(Part Eight of the Clementine Paddleford blogs)
In February of 1968, shortly after the death of Clementine Paddleford, Kansas State University sent two librarians to her apartment on the Upper East Side of New York City. Clementine, a Kansas State graduate, bequeathed her estate to her alma mater. The items arrived safely back in Kansas, but then for thirty-four long years, unbelievably, the materials sat undisturbed gathering dust. Except for a few relatives, no one came to look. How could this happen to America’s first traveling food writer who almost single-handedly changed the culinary landscape of America? The complex answers are many. To start with, Clementine’s family was very private and not willing to talk for a very long time. Many of Clementine’s co-workers died themselves, and add to this the emergence of television. Julia Child was one of the first to embrace cooking on television to the American audience. Julia was introduced when Clementine was aging and with a voice that would not transfer well to the little screen due to her throat cancer. Clementine opened the doors to everyone even if she could not complete the journey herself. And think of this – there were no computers to archive Clementine’s articles to make it easy to research her decades of hard work. Not many had even heard her name, much less knew what she had accomplished. How could anyone have researched Clementine when practically everything about her was sitting in boxes for thirty-four years? And sometimes, libraries simply don’t have the funds or full-time collection processors to take on the task. Thank goodness Kansas State decided to have archivist Cindy Harris bring Clem back to life. Had Clementine not saved every scrapbook, notes, cookbooks, photos, and even receipts and menus, a part of culinary history could have been lost. Clementine actually took the step to her own mortality by saving everything.
Thoughts of sitting in front of the many archives of food writer Clementine Paddleford and donning the white gloves, still gives me chills. To be able to touch her personal effects sent a charge through me that I will never forget. Seated beside me along the way was Cindy Harris of the Special Collections in Hale Library of Kansas State University. Cindy spent 3-1/2 years of her life archiving the life of Clementine. Besides Clem’s family, I don’t think anyone knows her as Cindy Harris does. I thank Cindy for allowing me to enter the fascinating life of Clementine and I hope to return at a later date to research even more. It would take months to view everything. Clementine would have been 115 years old this year, so I asked a “what-if” question of Cindy. What if Clem were alive and active today – would she embrace the internet and all the social media, or would she stick with her little black book of notes, the old-fashioned way? Cindy quickly replied that Clem not only would have embraced it all, she would have been at the forefront, and probably once again be ahead of her time and blow everyone else away. I can only imagine how Clem would have loved writing her columns on a computer, sending out tweets throughout the day to talk about the latest food fad, having thousands of followers on Facebook, Instagram, and all social media and basically being the person everyone trusted in the food world.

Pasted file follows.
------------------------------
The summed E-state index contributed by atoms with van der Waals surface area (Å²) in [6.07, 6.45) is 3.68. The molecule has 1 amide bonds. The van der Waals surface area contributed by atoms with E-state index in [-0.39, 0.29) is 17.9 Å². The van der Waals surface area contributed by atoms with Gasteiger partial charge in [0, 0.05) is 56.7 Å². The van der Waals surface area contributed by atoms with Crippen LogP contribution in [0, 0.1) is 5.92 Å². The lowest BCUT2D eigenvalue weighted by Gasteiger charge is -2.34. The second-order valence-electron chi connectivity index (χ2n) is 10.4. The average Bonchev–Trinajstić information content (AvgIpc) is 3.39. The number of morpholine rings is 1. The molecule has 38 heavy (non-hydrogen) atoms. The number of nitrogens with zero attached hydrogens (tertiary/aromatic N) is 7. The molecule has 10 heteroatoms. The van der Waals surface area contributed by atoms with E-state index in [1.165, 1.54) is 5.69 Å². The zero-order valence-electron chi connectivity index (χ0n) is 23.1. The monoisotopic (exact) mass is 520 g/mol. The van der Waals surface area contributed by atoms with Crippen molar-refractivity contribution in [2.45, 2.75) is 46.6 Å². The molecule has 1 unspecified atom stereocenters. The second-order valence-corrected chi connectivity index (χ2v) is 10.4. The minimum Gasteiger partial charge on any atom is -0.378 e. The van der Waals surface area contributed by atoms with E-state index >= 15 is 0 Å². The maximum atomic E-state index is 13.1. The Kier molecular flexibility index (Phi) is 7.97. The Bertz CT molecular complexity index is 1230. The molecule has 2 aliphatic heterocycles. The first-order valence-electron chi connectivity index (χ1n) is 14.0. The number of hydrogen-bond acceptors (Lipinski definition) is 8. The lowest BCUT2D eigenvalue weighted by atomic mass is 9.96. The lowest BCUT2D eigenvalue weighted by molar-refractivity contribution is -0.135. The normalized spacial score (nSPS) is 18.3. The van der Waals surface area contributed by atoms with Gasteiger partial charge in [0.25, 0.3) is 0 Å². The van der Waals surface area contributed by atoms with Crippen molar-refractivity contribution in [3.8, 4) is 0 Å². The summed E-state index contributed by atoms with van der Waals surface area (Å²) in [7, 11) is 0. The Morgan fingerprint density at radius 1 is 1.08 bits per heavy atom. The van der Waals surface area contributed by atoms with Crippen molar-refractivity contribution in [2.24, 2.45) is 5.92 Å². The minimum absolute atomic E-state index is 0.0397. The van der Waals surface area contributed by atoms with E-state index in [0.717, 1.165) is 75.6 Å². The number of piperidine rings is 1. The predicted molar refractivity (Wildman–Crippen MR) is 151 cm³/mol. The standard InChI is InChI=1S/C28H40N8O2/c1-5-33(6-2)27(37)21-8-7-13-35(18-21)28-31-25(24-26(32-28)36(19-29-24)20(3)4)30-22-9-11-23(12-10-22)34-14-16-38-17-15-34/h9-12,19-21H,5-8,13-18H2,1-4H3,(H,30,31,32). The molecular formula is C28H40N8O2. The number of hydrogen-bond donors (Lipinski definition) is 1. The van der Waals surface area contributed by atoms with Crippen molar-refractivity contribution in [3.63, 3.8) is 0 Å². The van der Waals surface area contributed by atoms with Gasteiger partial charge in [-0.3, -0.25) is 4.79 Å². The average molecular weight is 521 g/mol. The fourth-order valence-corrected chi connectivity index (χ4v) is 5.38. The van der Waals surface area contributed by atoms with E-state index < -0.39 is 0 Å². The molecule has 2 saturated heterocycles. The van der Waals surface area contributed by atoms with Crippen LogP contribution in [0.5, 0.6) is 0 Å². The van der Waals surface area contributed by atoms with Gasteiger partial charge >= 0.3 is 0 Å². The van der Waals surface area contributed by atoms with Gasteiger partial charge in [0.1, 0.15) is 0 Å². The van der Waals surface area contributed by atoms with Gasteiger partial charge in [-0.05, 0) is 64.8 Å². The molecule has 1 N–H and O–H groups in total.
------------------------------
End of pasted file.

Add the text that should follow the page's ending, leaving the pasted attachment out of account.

In the course of writing the Clementine blogs, there were several photos not included that I would love to post now to show her adventurous life. In spite of all her health problems and life challenges, Clem had a sense of humor and was a fun-loving and generous person. I hope her spirit will come through in the photographs. I hope that the Clementine blogs will encourage readers to begin their own research on this iconic hero, and Hometown Appetites by Kelly Alexander and Cynthia Harris is a must.
Meeting the president of the Olive Association in Spain. I love the look on her face.
Tasting and learning about new products for her readers.
A hot plate someone made for Clementine. She has a beautiful collection of tiles.
Clem conducting an interview in the “new” state of Alaska, in Ketchikan.
Having fun exploring on a scooter!
Learning about clams for her readers.
Another one of my favorites: Clem playing FBI Agent at a party, where she is supposed to be arresting “John Dillinger.”
Here’s to you Clem. You will never be forgotten.
Thank-you for a wonderful and introspective set of blogs about Clementine Paddleford, I am a retired research librarian and teaching a class for OLLI (Osher Lifelong Learning) about Clementine and your blog has been enlightening.
Diana, thank you so much for taking the time to write. I’m beyond thrilled that you enjoyed the Clementine blogs. She’s my hero. OLLI sounds fascinating. Wish I could take your class!